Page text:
Maternal separation (MS) has been developed as a model for inducing stress and depression in studies using rodents. The concept of the gut-brain axis suggests that gut health is essential for brain health. Here, we present the effects of administration of a probiotic, Lactobacillus paracasei PS23 (PS23), to MS mice against psychological traits including anxiety and depression. The administration of live and heat-killed PS23 cells showed positive behavioural effects on MS animals, where exploratory tendencies and mobility were increased in behavioural tests, indicating reduced anxiety and depression compared to the negative control mice (P<0.05). Mice administered with both live and heat-killed PS23 cells also showed lower serum corticosterone levels accompanied by higher serum anti-inflammatory interleukin 10 (IL-10) levels, compared to MS separated mice (P<0.05), indicating a stress-elicited response affiliated with increased immunomodulatory properties. Assessment of neurotransmitters in the brain hippocampal region revealed that PS23 affected the concentrations of dopaminergic metabolites differently than the control, suggesting that PS23 may have improved MS-induced stress levels via neurotransmitter pathways, such as dopamine or other mechanisms not addressed in the current study. Our study illustrates the potential of a probiotic in reversing abnormalities induced by early life stress and could be an alternative for brain health along the gut-brain axis.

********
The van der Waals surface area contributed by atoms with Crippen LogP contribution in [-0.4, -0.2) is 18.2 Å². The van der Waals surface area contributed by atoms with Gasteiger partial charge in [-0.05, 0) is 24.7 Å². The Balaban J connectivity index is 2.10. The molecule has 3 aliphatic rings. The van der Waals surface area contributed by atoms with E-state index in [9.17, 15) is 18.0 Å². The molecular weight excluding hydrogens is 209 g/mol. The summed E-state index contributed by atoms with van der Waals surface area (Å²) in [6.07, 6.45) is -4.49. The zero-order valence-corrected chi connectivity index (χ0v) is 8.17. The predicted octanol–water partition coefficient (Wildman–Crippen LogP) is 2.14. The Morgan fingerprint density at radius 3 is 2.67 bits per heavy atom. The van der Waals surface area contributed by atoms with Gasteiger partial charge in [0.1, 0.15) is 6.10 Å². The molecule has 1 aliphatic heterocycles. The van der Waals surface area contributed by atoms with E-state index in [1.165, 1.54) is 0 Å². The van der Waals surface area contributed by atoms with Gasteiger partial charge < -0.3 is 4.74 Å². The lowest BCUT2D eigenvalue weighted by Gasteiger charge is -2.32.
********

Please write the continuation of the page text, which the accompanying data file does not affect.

Keywords: dopamine; early life stress; immunomodulatory.